-nostatic     ~RTF_STATIC      pretend route added by kernel or daemon
     -proto1       RTF_PROTO1       set protocol specific routing flag #1
     -proto2       RTF_PROTO2       set protocol specific routing flag #2
     -reject       RTF_REJECT       emit an ICMP unreachable when matched
     -static       RTF_STATIC       manually added route
     -xresolve     RTF_XRESOLVE     emit mesg on use (for external lookup)

     The optional modifiers -expire and -mtu provide initial values to
     quantities maintained in the routing entry by transport level protocols,
     such as TCP (see tcp(4)).  They have the following meanings:

     -expire n    Lifetime for route (e.g., if generated by a redirect).
     -mtu n       Maximum transmission unit (MTU) size for this path.

     These may be individually locked by preceding each such modifier to be
     locked by the -lock meta-modifier, or one can specify that all ensuing
     metrics may be locked by the -lockrest meta-modifier.

     In a change or add command where the destination and gateway are not
     sufficient to specify the route, the -ifp or -ifa modifiers may be used
     to determine the interface name or interface address.

     The optional -genmask modifier specifies that a cloning mask is present.
     This specifies the mask applied when determining if a child route should
     be created.  It is only applicable to network routes with the RTF_CLONING
     flag set.

     The optional -label modifier specifies on route addition or modification
     that the route should have the given label associated with it.  Route
     labels can be used to attach arbitrary information to a route.

     All symbolic names specified for a destination or gateway are looked up
     first as a network name using getnetbyname(3).  If this lookup fails,
     gethostbyname(3) is then used to interpret the name as a valid host name.

     route uses a routing socket (see route(4)) and the message types RTM_ADD,
     RTM_DELETE, RTM_GET, and RTM_CHANGE.  As such, only the superuser may
     modify the routing tables.


FILES

     /etc/hosts     host name database
     /etc/mygate    default gateway address
     /etc/networks  network name database


EXAMPLES

     Add a static inet(4) route to the 192.168.5.0/24 network via the
     192.168.0.1 gateway:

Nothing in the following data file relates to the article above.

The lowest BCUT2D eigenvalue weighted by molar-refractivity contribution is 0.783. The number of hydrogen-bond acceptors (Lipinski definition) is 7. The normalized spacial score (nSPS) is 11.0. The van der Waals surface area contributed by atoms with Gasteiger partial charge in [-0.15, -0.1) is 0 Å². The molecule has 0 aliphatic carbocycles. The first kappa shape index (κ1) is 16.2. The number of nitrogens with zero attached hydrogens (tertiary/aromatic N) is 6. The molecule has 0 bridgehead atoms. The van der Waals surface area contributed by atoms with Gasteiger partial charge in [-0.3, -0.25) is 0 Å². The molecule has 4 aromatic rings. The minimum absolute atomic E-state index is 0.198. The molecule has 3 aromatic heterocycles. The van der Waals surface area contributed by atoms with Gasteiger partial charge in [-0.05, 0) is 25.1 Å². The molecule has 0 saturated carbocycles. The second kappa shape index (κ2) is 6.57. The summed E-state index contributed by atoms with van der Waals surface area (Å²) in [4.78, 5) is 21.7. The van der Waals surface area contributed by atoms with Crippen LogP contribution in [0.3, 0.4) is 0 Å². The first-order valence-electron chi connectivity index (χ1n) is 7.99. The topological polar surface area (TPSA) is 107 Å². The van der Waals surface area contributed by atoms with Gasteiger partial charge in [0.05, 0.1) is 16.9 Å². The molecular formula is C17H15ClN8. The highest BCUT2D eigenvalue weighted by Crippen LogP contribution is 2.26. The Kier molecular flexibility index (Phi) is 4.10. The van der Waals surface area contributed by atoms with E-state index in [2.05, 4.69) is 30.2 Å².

# route add -inet 192.168.5.0/24 192.168.0.1

     Amend the inet(4) route to the 192.168.5.0/24 network to use the
     192.168.0.2 gateway:

           # route change -inet 192.168.5.0/24 192.168.0.2

     Delete the inet(4) route to the 192.168.5.0/24 network:

           # route delete -inet 192.168.5.0/24


DIAGNOSTICS

     %s: gateway %s flags %x  The specified route is being added to or deleted
     from the tables.  The values printed are from the routing table entry
     supplied in the ioctl(2) call.  If the gateway address used was not the
     primary address of the gateway (the first one returned by
     gethostbyname(3)), the gateway address is printed numerically as well as
     symbolically.

     %s %s done  When the flush command is specified, each routing table entry
     deleted is indicated with a message of this form.

     Network is unreachable  An attempt to add a route failed because the
     gateway listed was not on a directly connected network.  The next-hop
     gateway must be given.

     not in table  A delete operation was attempted for an entry which wasn't
     present in the tables.

     routing table overflow  An add operation was attempted, but the system
     was low on resources and was unable to allocate memory to create the new
     entry.


SEE ALSO

     netstat(1), gethostbyname(3), getnetbyname(3), netintro(4), route(4),
     tcp(4), hosts(5), mygate(5), networks(5), bgpd(8), ospfd(8), ripd(8),
     sysctl(8)


HISTORY

     The route command appeared in 4.2BSD.  IPv6 support was added by
     WIDE/KAME project.

     The -recvpipe, -hopcount, -sendpipe, -ssthres, -rtt, and -rttvar
     modifiers used to be used to initialize various quantities in routing
     table entries.  The routing system no longer uses these values and the
     modifiers exist now only for compatibility with other operating systems.


BUGS

     Some uses of the -ifa or -ifp modifiers with the add command will
     incorrectly fail with a ``Network is unreachable'' message if there is no
     default route.  See case RTM_ADD in route_output() from sys/net/rtsock.c
     for details.

OpenBSD 5.4                      May 27, 2013                      OpenBSD 5.4